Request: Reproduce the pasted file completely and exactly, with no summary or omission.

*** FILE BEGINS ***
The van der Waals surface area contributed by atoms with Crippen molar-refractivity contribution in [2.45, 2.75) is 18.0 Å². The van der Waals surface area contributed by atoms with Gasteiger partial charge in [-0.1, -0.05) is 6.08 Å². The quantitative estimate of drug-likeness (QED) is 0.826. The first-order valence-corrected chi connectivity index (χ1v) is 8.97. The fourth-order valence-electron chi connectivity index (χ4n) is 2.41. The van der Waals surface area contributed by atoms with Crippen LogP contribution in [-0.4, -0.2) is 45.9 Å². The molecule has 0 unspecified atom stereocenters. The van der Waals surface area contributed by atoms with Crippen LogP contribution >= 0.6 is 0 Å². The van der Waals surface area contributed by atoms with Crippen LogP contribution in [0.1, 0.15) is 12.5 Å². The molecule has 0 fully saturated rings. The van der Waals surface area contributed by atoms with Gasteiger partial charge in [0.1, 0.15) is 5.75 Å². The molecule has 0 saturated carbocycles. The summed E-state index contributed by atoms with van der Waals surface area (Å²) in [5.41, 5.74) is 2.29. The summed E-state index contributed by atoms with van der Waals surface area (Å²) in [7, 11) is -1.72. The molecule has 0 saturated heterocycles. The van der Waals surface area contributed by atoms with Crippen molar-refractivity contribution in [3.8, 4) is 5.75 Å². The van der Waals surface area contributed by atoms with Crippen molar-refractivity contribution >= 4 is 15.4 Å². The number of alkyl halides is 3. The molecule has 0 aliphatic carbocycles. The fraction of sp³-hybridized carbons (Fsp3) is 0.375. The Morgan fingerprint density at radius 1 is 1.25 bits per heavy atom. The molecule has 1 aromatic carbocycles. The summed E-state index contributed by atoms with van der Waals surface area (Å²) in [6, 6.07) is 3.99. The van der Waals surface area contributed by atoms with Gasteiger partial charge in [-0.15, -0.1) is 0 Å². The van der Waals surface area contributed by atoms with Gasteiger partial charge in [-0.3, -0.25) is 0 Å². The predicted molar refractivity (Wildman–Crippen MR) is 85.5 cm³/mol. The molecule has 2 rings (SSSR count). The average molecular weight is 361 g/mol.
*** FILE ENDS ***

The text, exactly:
The van der Waals surface area contributed by atoms with Crippen molar-refractivity contribution in [2.45, 2.75) is 18.0 Å². The van der Waals surface area contributed by atoms with Gasteiger partial charge in [-0.1, -0.05) is 6.08 Å². The quantitative estimate of drug-likeness (QED) is 0.826. The first-order valence-corrected chi connectivity index (χ1v) is 8.97. The fourth-order valence-electron chi connectivity index (χ4n) is 2.41. The van der Waals surface area contributed by atoms with Crippen LogP contribution in [-0.4, -0.2) is 45.9 Å². The molecule has 0 unspecified atom stereocenters. The van der Waals surface area contributed by atoms with Crippen LogP contribution >= 0.6 is 0 Å². The van der Waals surface area contributed by atoms with Crippen LogP contribution in [0.1, 0.15) is 12.5 Å². The molecule has 0 fully saturated rings. The van der Waals surface area contributed by atoms with Gasteiger partial charge in [0.1, 0.15) is 5.75 Å². The molecule has 0 saturated carbocycles. The summed E-state index contributed by atoms with van der Waals surface area (Å²) in [5.41, 5.74) is 2.29. The summed E-state index contributed by atoms with van der Waals surface area (Å²) in [7, 11) is -1.72. The molecule has 0 saturated heterocycles. The van der Waals surface area contributed by atoms with Crippen molar-refractivity contribution in [3.8, 4) is 5.75 Å². The van der Waals surface area contributed by atoms with Crippen molar-refractivity contribution >= 4 is 15.4 Å². The number of alkyl halides is 3. The molecule has 0 aliphatic carbocycles. The fraction of sp³-hybridized carbons (Fsp3) is 0.375. The Morgan fingerprint density at radius 1 is 1.25 bits per heavy atom. The molecule has 1 aromatic carbocycles. The summed E-state index contributed by atoms with van der Waals surface area (Å²) in [6, 6.07) is 3.99. The van der Waals surface area contributed by atoms with Gasteiger partial charge in [-0.15, -0.1) is 0 Å². The van der Waals surface area contributed by atoms with Gasteiger partial charge in [-0.3, -0.25) is 0 Å². The predicted molar refractivity (Wildman–Crippen MR) is 85.5 cm³/mol. The molecule has 2 rings (SSSR count). The average molecular weight is 361 g/mol.